Archaeologists have announced the discovery of four 4,300-year-old tombs and a mummy wrapped in gold leaf.
The mummy is made up of the remains of a man named Hekashepes and found preserved inside of a sarcophagus. It is one of the oldest and most complete non-royal corpses that has ever been discovered in Egypt.
It was discovered in a burial site at Saqqara, which is located 19 miles south of Cairo, down a 15-meter-long (Approx. 50-foot-long) shaft, together with four other tombs.
One of the tombs belonged to a person known as the “secret keeper.”
It is believed that the person known as Khnumdjedef, who served as a priest, inspector, and supervisor of nobles, was the owner of the largest of the mummies that were discovered at the ancient necropolis.
Another belonged to a man named Meri, who held the position of senior palace official and had been granted the title of “secret keeper,” which gave him the authority to carry out particular religious rituals.
The discovery of 4 pharaonic tombs in Saqqara#cairo #Egypt 🇪🇬 pic.twitter.com/csl0nmLxRl
— Karim Marey 🇪🇬 (@KarimMarey6) January 26, 2023
A judge and writer by the name of Fetek was laid to rest in the other tomb, which was discovered with a collection of statues that are regarded to be the biggest to have been unearthed in the region.
A fourth tomb belonged to a priest at the pyramid complex of king Pepi I, which also contained nine beautiful statues.
Among the tombs, archaeologists have discovered a number of other items such as amulets, deity statues, stone vessels, pottery and daily life’s tools.
Archaeologist Zahi Hawass, who has also served as Egypt’s minister of antiquities, stated that all of the findings were made between 2686-2181 BCE, during the Fifth and Sixth dynasties of the Old Kingdom.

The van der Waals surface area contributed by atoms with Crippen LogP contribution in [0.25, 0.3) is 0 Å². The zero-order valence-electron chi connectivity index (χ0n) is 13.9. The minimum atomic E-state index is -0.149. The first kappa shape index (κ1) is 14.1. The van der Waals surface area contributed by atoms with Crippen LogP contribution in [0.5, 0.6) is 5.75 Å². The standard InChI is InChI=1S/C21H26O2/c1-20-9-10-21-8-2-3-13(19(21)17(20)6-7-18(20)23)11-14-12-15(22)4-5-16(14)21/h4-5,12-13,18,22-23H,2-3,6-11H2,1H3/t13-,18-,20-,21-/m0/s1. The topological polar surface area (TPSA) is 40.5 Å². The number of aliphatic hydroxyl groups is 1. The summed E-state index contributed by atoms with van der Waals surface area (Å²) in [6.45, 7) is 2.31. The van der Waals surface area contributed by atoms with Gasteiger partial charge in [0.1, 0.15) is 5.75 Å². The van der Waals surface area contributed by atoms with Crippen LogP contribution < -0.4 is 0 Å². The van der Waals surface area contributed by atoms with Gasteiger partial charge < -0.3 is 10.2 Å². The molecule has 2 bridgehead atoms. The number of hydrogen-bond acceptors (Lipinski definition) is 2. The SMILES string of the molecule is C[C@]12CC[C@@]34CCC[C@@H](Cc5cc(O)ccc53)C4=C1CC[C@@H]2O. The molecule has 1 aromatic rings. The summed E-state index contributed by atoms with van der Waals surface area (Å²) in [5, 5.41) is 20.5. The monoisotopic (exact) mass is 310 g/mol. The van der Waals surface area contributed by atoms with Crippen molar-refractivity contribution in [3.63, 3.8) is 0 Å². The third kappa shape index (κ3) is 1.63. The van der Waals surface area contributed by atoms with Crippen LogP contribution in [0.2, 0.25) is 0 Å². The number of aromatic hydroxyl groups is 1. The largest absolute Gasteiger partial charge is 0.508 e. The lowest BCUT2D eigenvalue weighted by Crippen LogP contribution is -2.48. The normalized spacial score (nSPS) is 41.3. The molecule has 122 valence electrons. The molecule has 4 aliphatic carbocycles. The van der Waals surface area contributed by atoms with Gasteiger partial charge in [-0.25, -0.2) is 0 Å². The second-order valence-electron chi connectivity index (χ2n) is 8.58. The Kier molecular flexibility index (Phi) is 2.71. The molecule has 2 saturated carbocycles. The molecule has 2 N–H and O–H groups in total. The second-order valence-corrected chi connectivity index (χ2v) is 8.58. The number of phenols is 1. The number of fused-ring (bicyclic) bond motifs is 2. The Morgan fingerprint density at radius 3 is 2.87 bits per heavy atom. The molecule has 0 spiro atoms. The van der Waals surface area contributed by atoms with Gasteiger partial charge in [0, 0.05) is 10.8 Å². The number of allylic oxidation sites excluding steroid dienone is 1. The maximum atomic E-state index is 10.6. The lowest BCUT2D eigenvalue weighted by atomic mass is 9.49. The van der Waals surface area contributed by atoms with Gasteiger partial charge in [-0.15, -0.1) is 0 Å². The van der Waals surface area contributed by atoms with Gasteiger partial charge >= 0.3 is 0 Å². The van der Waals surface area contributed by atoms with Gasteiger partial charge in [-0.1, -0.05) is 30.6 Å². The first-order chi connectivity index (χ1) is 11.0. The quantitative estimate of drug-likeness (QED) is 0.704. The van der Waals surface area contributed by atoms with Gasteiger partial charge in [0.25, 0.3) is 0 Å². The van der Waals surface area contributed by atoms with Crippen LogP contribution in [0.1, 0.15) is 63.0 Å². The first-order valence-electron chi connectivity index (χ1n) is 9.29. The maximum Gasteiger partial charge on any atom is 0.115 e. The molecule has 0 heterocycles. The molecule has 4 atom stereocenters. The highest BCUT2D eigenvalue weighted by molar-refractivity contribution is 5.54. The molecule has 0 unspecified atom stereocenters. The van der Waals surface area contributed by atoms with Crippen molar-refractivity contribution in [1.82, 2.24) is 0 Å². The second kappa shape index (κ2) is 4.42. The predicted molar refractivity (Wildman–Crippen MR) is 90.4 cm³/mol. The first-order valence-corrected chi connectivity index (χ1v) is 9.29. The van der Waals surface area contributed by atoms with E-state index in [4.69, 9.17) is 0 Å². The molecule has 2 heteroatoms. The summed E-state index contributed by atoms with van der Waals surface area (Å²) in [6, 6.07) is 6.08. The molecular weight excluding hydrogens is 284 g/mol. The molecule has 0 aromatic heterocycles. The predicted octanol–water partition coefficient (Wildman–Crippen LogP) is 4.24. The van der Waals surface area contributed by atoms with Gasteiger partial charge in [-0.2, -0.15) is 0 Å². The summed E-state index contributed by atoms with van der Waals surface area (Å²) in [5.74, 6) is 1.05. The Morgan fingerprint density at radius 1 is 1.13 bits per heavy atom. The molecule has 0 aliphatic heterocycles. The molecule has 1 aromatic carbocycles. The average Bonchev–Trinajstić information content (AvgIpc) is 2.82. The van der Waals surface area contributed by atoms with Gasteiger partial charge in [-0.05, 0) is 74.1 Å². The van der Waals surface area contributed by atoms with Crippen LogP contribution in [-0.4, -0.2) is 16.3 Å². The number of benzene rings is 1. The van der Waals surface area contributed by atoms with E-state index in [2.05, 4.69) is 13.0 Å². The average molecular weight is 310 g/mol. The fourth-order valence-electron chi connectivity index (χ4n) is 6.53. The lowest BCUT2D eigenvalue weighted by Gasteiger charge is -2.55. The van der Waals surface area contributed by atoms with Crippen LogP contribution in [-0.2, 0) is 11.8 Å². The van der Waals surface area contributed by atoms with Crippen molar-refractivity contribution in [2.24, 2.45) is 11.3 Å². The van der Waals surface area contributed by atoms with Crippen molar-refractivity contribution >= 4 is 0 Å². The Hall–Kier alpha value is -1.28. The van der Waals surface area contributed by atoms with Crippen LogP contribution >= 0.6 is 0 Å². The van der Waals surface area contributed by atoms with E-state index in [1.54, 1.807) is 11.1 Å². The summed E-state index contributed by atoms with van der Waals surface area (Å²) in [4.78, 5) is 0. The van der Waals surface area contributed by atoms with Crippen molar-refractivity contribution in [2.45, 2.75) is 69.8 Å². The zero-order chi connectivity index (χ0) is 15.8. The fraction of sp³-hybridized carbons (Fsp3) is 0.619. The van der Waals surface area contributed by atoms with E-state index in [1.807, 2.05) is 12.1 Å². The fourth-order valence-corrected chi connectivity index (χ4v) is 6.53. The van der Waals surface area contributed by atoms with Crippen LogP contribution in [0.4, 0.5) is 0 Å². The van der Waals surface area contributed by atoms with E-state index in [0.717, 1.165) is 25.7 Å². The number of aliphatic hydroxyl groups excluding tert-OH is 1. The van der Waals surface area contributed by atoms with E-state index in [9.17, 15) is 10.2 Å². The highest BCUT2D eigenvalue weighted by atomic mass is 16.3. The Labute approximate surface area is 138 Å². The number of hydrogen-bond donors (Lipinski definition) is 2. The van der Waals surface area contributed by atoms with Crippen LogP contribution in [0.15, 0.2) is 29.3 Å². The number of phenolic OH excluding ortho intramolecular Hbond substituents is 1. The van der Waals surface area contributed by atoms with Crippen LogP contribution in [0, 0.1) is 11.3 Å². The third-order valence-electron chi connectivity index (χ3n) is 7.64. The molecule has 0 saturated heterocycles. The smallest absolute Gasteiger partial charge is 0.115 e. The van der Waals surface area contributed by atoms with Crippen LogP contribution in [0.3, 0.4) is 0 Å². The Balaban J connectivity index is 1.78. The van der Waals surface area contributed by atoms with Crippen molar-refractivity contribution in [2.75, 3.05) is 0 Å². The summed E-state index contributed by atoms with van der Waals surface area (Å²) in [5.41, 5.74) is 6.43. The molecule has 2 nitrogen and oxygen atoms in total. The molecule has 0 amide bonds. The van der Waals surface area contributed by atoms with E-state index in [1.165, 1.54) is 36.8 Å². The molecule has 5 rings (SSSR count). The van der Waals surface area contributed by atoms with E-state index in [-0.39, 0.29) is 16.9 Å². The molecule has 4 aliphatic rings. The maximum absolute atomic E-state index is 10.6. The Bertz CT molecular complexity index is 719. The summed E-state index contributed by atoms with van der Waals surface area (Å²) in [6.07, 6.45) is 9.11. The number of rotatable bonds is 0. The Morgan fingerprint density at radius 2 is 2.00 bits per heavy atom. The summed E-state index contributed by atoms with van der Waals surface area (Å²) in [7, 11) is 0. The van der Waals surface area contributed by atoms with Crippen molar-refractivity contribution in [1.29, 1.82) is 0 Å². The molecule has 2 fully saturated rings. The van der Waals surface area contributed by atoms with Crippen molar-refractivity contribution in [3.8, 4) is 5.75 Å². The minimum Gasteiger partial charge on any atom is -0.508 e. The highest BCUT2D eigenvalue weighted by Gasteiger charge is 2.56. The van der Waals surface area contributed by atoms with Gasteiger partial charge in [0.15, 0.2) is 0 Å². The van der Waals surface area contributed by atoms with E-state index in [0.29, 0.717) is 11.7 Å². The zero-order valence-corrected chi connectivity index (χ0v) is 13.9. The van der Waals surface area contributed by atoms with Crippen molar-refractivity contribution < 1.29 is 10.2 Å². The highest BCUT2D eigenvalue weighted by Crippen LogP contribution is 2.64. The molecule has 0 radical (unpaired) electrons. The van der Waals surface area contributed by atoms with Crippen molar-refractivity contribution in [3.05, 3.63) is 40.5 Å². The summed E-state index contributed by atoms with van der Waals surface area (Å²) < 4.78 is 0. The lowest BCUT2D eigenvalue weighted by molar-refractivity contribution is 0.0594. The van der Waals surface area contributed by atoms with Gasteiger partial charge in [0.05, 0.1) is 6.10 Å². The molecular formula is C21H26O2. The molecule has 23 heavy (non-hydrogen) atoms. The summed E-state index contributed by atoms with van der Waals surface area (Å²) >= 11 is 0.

“This discovery is so important as it connects the kings with the people living around them,” said Ali Abu Deshish, another archaeologist who was part of the excavation.
Saqqara is a burial place that has been in use for more than three thousand years and is now on the list of Unesco World Heritage Sites.
It is located in what was once the capital of ancient Egypt, Memphis, and is home to more than a dozen pyramids, one of which is the Step Pyramid, which is located close to the shaft in which the mummy was discovered.
Discovery of Roman residential city
On Wednesday, archaeologists in Luxor, Egypt, announced the discovery of a Roman residential city dating back to the 2nd and 3rd century CE. Thursday’s finds follow in the wake of that discovery.
Archaeologists discovered residential buildings, towers, and what they have termed “metal workshops,” which included Roman coins, pots, and other tools.
In recent years, Egypt has made a number of significant archaeological finds as part of the country’s ongoing attempts to revive its tourism economy.
The government has high expectations that the Grand Egyptian Museum will bring in 30 million tourists annually by year 2028.
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